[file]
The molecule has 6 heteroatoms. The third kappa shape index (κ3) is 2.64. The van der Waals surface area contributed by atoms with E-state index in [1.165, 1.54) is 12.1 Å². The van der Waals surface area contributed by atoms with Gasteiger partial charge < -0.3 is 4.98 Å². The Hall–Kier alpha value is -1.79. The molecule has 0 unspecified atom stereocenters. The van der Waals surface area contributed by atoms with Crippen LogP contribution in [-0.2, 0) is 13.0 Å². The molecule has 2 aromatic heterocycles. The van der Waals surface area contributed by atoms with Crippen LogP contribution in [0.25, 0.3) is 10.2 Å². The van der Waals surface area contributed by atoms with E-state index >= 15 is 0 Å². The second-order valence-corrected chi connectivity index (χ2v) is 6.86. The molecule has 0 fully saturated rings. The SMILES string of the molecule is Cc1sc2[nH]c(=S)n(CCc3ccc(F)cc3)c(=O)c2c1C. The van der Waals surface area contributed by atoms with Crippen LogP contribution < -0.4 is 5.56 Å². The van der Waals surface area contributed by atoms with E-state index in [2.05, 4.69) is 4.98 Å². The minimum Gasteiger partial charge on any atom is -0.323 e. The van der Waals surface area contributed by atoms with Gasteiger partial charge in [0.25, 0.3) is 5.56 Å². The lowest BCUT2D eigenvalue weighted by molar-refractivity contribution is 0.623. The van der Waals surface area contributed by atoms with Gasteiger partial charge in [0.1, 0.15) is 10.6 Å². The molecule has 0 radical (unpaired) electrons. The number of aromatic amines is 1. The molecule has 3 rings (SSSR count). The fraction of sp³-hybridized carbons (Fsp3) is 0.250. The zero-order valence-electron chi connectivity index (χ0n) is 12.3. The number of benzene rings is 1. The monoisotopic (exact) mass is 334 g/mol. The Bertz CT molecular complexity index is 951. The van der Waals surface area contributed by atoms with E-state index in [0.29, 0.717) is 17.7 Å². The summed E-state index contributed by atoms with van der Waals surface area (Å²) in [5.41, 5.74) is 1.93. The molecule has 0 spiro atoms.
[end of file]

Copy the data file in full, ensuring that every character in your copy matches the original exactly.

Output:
The molecule has 6 heteroatoms. The third kappa shape index (κ3) is 2.64. The van der Waals surface area contributed by atoms with E-state index in [1.165, 1.54) is 12.1 Å². The van der Waals surface area contributed by atoms with Gasteiger partial charge < -0.3 is 4.98 Å². The Hall–Kier alpha value is -1.79. The molecule has 0 unspecified atom stereocenters. The van der Waals surface area contributed by atoms with Crippen LogP contribution in [-0.2, 0) is 13.0 Å². The molecule has 2 aromatic heterocycles. The van der Waals surface area contributed by atoms with Crippen LogP contribution in [0.25, 0.3) is 10.2 Å². The van der Waals surface area contributed by atoms with E-state index >= 15 is 0 Å². The second-order valence-corrected chi connectivity index (χ2v) is 6.86. The molecule has 0 fully saturated rings. The SMILES string of the molecule is Cc1sc2[nH]c(=S)n(CCc3ccc(F)cc3)c(=O)c2c1C. The van der Waals surface area contributed by atoms with Crippen LogP contribution < -0.4 is 5.56 Å². The van der Waals surface area contributed by atoms with E-state index in [2.05, 4.69) is 4.98 Å². The minimum Gasteiger partial charge on any atom is -0.323 e. The van der Waals surface area contributed by atoms with Gasteiger partial charge in [0.25, 0.3) is 5.56 Å². The lowest BCUT2D eigenvalue weighted by molar-refractivity contribution is 0.623. The van der Waals surface area contributed by atoms with Gasteiger partial charge in [0.1, 0.15) is 10.6 Å². The molecule has 0 radical (unpaired) electrons. The number of aromatic amines is 1. The molecule has 3 rings (SSSR count). The fraction of sp³-hybridized carbons (Fsp3) is 0.250. The zero-order valence-electron chi connectivity index (χ0n) is 12.3. The number of benzene rings is 1. The monoisotopic (exact) mass is 334 g/mol. The Bertz CT molecular complexity index is 951. The van der Waals surface area contributed by atoms with E-state index in [0.29, 0.717) is 17.7 Å². The summed E-state index contributed by atoms with van der Waals surface area (Å²) in [5.41, 5.74) is 1.93. The molecule has 0 spiro atoms.